Fanfor Verlag, £40+
Designed by Valentin Herman (aka VtI)
3-6 Players, 2-3 hours
Reviewed by Mike Siggins
Waldesfrust is the second major release from Fantasy Forest, following on from Hacker last year. That was a game I found good, if unassuming, but which the critics apparently loathed. Sadly Fanfor's follow up game is something of a duffer, and expensive to boot. Unless the reviews are kinder or there are bottomless coffers round at Fanfor's offices, I very much doubt if we shall see a third game from them at Essen '93.
Waldesfrust is a game about forestry, which is 80% of the reason they got the sale. The other 20% was down to the excellent production which consists of bags full of wooden pieces, a lovely board and stacks of thick card tree counters in various stages of growth. We are talking major heftage. Unfortunately, the same is true of the rule book which is long and distinctly wordy. I read it again after play, thinking that because of the mass of rules there must be far more to the game than we had experienced. Unless I'm very much mistaken, there isn't.
The game is essentially about planting and nurturing trees in the hope of building up a sizeable forest while fighting off the effects of big business, represented symbolically by a men with chainsaws who chop your trees down. Big business is played by your opponents so everyone get to create and destroy in the same game. To summarise the gameplay, you have a gridded board onto which you can place new trees, foresters to protect growing trees and saws which chop them down. All these are placed by way of secret plotting which is revealed simultaneously in the time honoured fashion. Simply, if you place a saw where there is a forester, its effect is nullified but if not the player picked on loses a tree. There are so many squares that avoiding problems is usually easy if you are trying to chop (not enough foresters, too many trees) so the game tends to three steps forward, two steps back progression (if you are lucky) constantly planting and growing trees, only to see them savagely lopped. Gradually, and painfully, you try to build up sections of forest in your colour that ultimately have a value at game end which determines the winner. There is also a rudimentary economic system such that you have to pay to hire foresters and so on. And so it goes on turn after turn.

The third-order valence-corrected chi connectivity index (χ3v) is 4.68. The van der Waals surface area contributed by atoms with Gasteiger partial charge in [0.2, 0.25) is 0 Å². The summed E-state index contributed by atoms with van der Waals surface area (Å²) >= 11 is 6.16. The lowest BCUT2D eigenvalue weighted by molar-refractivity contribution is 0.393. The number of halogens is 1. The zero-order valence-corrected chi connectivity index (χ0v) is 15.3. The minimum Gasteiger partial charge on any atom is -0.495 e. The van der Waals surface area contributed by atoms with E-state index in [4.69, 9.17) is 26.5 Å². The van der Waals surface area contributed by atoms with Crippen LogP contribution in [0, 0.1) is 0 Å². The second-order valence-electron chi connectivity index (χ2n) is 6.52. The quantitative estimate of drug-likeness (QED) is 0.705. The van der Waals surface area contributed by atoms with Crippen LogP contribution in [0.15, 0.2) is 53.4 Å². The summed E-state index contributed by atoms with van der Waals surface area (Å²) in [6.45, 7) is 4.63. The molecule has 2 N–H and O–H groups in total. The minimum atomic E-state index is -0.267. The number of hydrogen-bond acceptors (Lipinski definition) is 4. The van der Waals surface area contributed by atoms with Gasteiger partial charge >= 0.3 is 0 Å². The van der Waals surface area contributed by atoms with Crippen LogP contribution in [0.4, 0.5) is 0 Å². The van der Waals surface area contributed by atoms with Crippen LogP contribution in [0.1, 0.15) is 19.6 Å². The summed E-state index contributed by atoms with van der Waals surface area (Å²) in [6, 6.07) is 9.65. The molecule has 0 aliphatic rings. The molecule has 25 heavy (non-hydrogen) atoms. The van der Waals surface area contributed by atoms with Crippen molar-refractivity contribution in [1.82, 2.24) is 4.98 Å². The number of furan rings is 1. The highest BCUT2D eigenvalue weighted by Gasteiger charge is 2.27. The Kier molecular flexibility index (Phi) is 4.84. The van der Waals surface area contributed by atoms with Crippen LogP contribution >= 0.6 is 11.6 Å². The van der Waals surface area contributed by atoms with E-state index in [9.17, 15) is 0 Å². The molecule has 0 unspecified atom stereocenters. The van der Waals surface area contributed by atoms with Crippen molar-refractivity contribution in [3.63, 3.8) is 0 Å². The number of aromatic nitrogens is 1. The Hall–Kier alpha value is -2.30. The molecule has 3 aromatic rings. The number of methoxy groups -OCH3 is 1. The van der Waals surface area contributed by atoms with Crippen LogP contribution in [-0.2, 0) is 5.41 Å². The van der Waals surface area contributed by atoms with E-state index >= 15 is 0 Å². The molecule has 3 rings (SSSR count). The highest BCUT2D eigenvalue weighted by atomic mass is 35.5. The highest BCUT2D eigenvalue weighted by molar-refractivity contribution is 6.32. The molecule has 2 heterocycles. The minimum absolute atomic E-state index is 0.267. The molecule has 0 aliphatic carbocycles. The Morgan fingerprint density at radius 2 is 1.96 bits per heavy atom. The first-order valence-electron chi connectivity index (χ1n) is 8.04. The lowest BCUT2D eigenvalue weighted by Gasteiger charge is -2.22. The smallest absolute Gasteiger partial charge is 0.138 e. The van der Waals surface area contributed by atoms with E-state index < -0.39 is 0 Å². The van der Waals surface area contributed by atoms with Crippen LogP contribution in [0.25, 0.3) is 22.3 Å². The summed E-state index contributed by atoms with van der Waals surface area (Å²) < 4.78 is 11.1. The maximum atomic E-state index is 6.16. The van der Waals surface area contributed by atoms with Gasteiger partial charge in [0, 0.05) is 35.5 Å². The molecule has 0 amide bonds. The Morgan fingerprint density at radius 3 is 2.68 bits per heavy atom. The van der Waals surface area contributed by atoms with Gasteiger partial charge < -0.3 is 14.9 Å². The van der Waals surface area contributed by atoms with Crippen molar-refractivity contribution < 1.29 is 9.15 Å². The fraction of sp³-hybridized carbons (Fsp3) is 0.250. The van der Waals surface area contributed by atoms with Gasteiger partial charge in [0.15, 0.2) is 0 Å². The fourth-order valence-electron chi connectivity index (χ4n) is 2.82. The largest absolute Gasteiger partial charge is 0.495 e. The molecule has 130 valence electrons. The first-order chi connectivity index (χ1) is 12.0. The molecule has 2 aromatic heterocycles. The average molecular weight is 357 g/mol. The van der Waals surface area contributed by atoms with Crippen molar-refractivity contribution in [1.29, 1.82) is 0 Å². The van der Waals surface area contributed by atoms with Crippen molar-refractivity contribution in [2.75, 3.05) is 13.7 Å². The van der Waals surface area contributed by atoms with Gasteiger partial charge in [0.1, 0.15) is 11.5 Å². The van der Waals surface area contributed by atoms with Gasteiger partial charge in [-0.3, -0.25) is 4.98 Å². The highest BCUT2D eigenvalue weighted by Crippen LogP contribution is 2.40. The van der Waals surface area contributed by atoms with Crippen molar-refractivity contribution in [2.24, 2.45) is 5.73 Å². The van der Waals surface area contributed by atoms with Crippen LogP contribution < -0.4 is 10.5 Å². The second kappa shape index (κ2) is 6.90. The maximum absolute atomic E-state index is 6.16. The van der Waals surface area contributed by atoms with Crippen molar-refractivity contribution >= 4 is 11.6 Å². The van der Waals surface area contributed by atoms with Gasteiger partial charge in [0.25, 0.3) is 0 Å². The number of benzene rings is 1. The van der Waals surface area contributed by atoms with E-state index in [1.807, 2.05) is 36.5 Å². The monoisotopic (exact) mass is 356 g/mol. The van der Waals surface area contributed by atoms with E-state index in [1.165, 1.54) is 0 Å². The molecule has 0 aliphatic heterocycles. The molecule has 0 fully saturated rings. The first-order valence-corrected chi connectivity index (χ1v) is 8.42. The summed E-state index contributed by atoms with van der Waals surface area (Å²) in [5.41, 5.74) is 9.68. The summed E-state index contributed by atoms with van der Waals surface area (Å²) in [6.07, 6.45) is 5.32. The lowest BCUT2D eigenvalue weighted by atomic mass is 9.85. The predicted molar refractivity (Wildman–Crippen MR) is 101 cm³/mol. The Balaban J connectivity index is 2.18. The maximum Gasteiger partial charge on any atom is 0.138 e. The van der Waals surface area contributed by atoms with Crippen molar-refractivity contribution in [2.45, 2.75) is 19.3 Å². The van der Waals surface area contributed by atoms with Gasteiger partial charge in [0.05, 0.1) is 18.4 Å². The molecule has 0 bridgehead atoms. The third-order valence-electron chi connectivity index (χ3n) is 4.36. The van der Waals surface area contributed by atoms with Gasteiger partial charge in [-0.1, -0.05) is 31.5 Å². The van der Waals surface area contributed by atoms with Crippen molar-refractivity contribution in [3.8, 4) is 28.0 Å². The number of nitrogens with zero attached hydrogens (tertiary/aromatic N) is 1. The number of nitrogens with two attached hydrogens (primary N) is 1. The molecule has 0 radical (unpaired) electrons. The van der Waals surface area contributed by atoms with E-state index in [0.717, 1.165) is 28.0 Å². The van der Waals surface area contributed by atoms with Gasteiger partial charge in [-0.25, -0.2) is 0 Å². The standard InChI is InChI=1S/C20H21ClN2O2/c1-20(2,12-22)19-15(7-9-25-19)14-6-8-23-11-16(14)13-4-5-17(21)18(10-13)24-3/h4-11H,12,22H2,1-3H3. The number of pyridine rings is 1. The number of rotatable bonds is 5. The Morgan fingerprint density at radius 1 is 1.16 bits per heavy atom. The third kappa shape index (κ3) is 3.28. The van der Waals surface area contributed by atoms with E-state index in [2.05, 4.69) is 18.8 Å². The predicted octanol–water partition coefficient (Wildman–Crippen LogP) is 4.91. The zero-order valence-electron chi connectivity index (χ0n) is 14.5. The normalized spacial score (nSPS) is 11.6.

A complete game is not going to take much less than two hours, probably nearer three, featuring a very steady build up of forests and the same daft system performed over and over. It's repetitive and boring. The other major failing, probably linked to the first, is the lack of empathy with the subject. I didn't actually care if my trees were being cut down and the almost random plotting allowed for minimal decision making. The game's strengths are the theme and the production which are the easiest assets to create given ideas and money. Sadly, they are swamped by the drawbacks.
In conclusion then: it is expensive, processional, overlong, lacking in interesting decisions and, worst of all, it completely failed to engage me. It really is difficult to say much else about this one. I am not at all enamoured by the system and it is unlikely that I will play it again, but I feel some commentary is required or else many of you might feel tempted to buy. With the DMark still strong, it is going to hurt a few wallets. On the other hand, I seem to be slightly unusual in holding these views, they are admittedly based on one abbreviated playthrough and the three other players were willing to give it the benefit of the doubt. I'm not, and you have been warned.
On to the review of Kalahen or back to the review of Schmuggler an Bord.
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